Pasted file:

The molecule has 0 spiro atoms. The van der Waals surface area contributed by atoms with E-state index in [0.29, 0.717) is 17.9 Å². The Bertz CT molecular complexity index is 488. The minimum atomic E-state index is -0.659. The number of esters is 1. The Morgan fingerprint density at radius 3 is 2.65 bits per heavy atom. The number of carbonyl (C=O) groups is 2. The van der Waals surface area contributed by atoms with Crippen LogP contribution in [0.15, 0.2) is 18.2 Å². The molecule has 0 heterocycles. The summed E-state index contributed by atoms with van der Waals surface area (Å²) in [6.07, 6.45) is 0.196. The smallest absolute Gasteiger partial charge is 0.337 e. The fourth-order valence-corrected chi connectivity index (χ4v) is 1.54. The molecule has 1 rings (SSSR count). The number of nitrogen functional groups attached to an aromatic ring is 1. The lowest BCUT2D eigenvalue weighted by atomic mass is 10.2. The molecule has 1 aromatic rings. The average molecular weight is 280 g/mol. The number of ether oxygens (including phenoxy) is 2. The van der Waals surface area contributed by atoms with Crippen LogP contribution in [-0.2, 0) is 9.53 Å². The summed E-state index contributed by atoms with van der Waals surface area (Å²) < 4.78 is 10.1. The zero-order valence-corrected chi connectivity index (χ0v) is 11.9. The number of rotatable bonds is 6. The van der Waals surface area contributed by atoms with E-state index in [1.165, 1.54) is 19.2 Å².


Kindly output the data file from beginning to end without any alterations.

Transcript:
The molecule has 0 spiro atoms. The van der Waals surface area contributed by atoms with E-state index in [0.29, 0.717) is 17.9 Å². The Bertz CT molecular complexity index is 488. The minimum atomic E-state index is -0.659. The number of esters is 1. The Morgan fingerprint density at radius 3 is 2.65 bits per heavy atom. The number of carbonyl (C=O) groups is 2. The van der Waals surface area contributed by atoms with Crippen LogP contribution in [0.15, 0.2) is 18.2 Å². The molecule has 0 heterocycles. The summed E-state index contributed by atoms with van der Waals surface area (Å²) in [6.07, 6.45) is 0.196. The smallest absolute Gasteiger partial charge is 0.337 e. The fourth-order valence-corrected chi connectivity index (χ4v) is 1.54. The molecule has 1 rings (SSSR count). The number of nitrogen functional groups attached to an aromatic ring is 1. The lowest BCUT2D eigenvalue weighted by atomic mass is 10.2. The molecule has 1 aromatic rings. The average molecular weight is 280 g/mol. The number of ether oxygens (including phenoxy) is 2. The van der Waals surface area contributed by atoms with Crippen LogP contribution in [-0.2, 0) is 9.53 Å². The summed E-state index contributed by atoms with van der Waals surface area (Å²) < 4.78 is 10.1. The zero-order valence-corrected chi connectivity index (χ0v) is 11.9. The number of rotatable bonds is 6. The van der Waals surface area contributed by atoms with E-state index in [1.165, 1.54) is 19.2 Å².